of Genesis Illustrated
W.W. Norton: 224 pp., $24.95
How do we read R. Crumb's "The Book of Genesis Illustrated"? It seems a contradiction: a sober reconstruction by a man who admits he "[does] not believe that the Bible is 'the word of God.' " And yet, the further we get into this electrifying adaptation, the more it all makes sense. If you remove divinity from the equation, "Genesis" becomes a human creation -- "a powerful text," in Crumb's words, "with layers of meaning that reach deep into our collective consciousness, our historical consciousness, if you will." These stories are sacred, then, not because they were handed down by any deity but because they speak to the elemental conflicts that drive us as women and men.
That's an eye-opening way of looking at the Bible, but it's also completely consistent with Crumb's career. Although he remains best known as one of the founding heroes of underground comics -- the creator of Fritz the Cat and Mr. Natural, among other iconic characters -- he's always had something more expansive in mind. Partly, this has meant championing other artists, including Art Spiegelman and Harvey Pekar, whose "American Splendor" he illustrated for many years. Partly, it has meant pushing comics into cultural territory where they might not, at first, appear to belong.
In 1980, Crumb published "Heroes of the Blues," a set of 36 cards featuring portraits of classic blues performers such as Son House, Memphis Minnie and Blind Willie McTell; his comic book biography of Charlie Patton and his drawings for David Zane Mairowitz's "Introducing Kafka" evoke not just the lives of these artists but also their mythic undertones. If it's now common currency that comics can address anything ( the Holocaust, Hurricane Katrina, a character's battle with cancer), this has its roots in Crumb's unrelenting vision and ambition, his sense of just how much the medium can do.
Still, the Bible? That's a stretch, especially for an artist such as Crumb, who has been accused of trafficking in racist and sexist stereotypes. Certainly, he's licentious, dirty even, his comics littered with big-boned women, busty and curvaceous, dominated by smaller, less-powerful men. But that's the beauty of "The Book of Genesis Illustrated," how perfectly Crumb's style fits the material, which is a narrative (or a set of narratives) about human passion, after all. This is rough stuff, full of lust and jealousy, in which Jacob steals his brother's birthright, and later, his sons kill a town full of men to avenge the defiling of their sister, Dinah. God is here, but he is mercurial, pitiless, willing to wipe out creation with a flood to purge the world of wickedness, yet somehow powerless to stop wickedness from reemerging once the Earth repopulates. Sodom and Gomorrah, Abraham's near-sacrifice of Isaac, even Jacob wrestling with the angel: The point of these episodes is awe, in the most terrifying sense of the word -- awe at a universe that defies our reason and in which we must continually make adjustments to survive.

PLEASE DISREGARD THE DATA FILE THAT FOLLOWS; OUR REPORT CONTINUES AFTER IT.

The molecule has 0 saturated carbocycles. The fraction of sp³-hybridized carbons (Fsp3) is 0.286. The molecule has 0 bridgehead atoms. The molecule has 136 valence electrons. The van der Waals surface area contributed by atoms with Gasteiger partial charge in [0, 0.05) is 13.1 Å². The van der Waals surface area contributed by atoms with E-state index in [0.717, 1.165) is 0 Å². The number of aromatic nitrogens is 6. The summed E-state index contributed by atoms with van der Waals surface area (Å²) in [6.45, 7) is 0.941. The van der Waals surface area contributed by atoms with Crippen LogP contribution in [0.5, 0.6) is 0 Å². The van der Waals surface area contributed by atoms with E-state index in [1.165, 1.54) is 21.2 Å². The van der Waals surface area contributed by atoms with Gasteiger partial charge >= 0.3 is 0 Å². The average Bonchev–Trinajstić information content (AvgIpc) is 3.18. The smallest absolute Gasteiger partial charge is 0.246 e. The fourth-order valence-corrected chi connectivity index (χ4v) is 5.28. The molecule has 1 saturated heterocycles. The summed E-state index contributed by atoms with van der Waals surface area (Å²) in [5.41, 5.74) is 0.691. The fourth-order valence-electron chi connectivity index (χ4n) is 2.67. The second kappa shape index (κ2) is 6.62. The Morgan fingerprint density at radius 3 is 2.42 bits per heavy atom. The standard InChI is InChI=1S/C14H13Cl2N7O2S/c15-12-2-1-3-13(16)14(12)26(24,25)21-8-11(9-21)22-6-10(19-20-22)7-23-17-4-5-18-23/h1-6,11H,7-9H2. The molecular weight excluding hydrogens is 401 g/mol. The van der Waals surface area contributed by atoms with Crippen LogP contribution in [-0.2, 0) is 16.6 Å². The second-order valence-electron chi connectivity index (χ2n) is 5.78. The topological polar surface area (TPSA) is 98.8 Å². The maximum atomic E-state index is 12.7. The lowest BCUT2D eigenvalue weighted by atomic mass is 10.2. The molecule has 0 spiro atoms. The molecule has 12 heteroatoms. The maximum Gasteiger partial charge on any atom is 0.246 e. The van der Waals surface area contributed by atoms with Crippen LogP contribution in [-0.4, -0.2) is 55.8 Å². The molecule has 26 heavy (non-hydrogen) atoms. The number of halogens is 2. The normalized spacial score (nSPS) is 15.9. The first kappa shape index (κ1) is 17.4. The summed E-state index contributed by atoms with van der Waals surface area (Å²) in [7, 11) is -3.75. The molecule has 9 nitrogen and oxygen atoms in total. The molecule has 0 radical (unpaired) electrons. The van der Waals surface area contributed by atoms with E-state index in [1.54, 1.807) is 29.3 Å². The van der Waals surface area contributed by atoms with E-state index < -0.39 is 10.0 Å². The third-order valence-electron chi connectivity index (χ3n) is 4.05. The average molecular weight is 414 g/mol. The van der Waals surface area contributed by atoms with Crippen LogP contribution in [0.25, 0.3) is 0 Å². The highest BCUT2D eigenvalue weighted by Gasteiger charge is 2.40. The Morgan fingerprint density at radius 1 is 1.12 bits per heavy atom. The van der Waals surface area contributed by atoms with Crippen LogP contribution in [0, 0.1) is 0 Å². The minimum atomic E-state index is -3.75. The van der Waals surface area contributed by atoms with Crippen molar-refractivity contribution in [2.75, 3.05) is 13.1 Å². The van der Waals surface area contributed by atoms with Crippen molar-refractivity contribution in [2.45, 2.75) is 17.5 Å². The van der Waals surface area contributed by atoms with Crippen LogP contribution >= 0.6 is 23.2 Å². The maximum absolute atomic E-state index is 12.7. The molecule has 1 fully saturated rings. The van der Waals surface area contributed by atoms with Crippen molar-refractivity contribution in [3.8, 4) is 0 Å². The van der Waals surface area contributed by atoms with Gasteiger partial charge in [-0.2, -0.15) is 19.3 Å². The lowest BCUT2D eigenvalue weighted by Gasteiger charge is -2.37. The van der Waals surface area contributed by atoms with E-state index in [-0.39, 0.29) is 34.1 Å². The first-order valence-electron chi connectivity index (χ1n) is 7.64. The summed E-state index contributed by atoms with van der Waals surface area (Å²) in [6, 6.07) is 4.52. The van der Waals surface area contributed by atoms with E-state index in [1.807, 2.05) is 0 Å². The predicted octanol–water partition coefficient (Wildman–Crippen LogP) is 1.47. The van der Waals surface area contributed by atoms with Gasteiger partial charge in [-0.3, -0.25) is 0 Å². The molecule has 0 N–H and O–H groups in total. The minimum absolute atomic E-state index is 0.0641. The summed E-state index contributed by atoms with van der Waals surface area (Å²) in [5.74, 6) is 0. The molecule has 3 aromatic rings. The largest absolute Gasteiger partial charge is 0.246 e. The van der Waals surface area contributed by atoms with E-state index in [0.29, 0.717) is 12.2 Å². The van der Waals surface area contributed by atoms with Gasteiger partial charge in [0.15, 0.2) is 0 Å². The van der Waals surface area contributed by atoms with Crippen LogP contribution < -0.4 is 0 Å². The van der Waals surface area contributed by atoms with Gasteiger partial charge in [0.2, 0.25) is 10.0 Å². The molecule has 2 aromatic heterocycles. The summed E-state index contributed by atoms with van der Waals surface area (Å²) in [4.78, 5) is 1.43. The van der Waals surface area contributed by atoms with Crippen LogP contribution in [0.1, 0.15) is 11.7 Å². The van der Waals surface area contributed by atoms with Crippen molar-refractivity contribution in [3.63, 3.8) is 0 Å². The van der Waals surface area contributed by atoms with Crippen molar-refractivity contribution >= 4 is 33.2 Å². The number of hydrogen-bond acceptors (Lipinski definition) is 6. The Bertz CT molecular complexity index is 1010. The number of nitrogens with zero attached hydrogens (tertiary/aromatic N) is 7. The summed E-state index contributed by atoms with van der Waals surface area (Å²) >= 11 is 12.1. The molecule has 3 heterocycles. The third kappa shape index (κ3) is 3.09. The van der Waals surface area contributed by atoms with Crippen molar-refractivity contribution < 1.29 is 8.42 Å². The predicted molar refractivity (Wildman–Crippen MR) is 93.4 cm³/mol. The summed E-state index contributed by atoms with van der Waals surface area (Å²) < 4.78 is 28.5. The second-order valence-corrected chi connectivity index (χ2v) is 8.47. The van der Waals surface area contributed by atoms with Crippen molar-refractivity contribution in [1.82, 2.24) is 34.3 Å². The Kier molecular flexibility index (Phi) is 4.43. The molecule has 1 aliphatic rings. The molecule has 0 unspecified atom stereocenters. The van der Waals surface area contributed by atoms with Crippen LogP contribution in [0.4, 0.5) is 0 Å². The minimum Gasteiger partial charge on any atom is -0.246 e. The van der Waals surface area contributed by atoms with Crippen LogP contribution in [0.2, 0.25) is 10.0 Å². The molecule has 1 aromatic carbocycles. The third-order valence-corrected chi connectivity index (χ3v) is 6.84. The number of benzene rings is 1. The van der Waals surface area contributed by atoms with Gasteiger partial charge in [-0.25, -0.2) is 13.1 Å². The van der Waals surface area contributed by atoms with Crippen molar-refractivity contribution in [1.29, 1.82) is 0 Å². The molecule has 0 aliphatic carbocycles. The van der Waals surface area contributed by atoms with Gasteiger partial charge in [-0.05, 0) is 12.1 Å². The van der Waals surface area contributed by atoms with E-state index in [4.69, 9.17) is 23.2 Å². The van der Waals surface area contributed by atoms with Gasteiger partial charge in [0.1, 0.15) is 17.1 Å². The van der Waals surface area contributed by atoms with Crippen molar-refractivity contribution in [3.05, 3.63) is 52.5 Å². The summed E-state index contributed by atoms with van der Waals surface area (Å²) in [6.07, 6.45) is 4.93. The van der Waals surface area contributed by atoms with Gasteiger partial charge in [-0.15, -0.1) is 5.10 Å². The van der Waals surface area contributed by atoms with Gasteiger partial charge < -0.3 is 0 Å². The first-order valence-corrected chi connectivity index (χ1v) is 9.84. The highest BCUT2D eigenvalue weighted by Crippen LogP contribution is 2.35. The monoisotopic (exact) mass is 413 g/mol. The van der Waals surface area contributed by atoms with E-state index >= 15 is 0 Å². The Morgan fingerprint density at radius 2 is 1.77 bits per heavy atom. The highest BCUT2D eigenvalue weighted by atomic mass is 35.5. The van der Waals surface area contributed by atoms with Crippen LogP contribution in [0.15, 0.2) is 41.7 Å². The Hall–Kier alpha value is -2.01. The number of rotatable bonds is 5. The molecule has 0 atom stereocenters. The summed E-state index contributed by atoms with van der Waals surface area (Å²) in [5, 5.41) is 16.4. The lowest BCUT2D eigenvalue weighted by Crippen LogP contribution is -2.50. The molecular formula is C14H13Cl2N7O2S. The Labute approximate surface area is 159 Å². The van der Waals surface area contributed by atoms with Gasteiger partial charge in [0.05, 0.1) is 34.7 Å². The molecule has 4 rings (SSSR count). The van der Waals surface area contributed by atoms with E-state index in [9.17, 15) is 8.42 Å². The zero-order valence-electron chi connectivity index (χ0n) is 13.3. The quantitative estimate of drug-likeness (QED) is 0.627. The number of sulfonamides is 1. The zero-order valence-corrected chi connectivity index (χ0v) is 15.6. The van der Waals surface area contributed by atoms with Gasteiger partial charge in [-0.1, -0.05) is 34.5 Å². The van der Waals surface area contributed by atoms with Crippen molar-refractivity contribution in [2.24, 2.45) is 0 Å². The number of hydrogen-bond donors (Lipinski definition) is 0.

Nowhere is this more true than in the story of Tamar, who tricks her father-in-law into sleeping with her after the death of her husband and bears twins out of the deception, one of whom, Perez, becomes the ancestor of "the later kings of Judea." On the one hand, this is as transgressive a sequence as the Bible offers -- Onan figures into it also -- but in Crumb's interpretation, it is the story of a "fiercely determined woman, [who] takes it upon herself to ensure the survival of her lineage." That is what Genesis is about, and by portraying it in all its messy humanity, with blood, fear, violence and even graphic sex, Crumb strips away millennia of interpretation, returning this core text to an unexpected accessibility.
The miracle -- if we can use that word -- is that he does it without compression or reinvention; "The Book of Genesis Illustrated" is taken almost verbatim from existing scripture, based on both the King James Bible and Robert Alter's magisterial 2004 retranslation "The Five Books of Moses." For some, this might seem like blasphemy, but to Crumb, that misses the point.
"If my visual, literal interpretation of the Book of Genesis offends or outrages some readers," he writes in a brief introduction, "which seems inevitable considering that the text is revered by many people, all I can say in my defense is that I approached this as a straight illustration job, with no intention to ridicule or make visual jokes."
Indeed, the power of "The Book of Genesis Illustrated" resides in Crumb's decision to play it straight, to frame this ancient creation myth on its own enduring terms.
Ulin is book editor of The Times.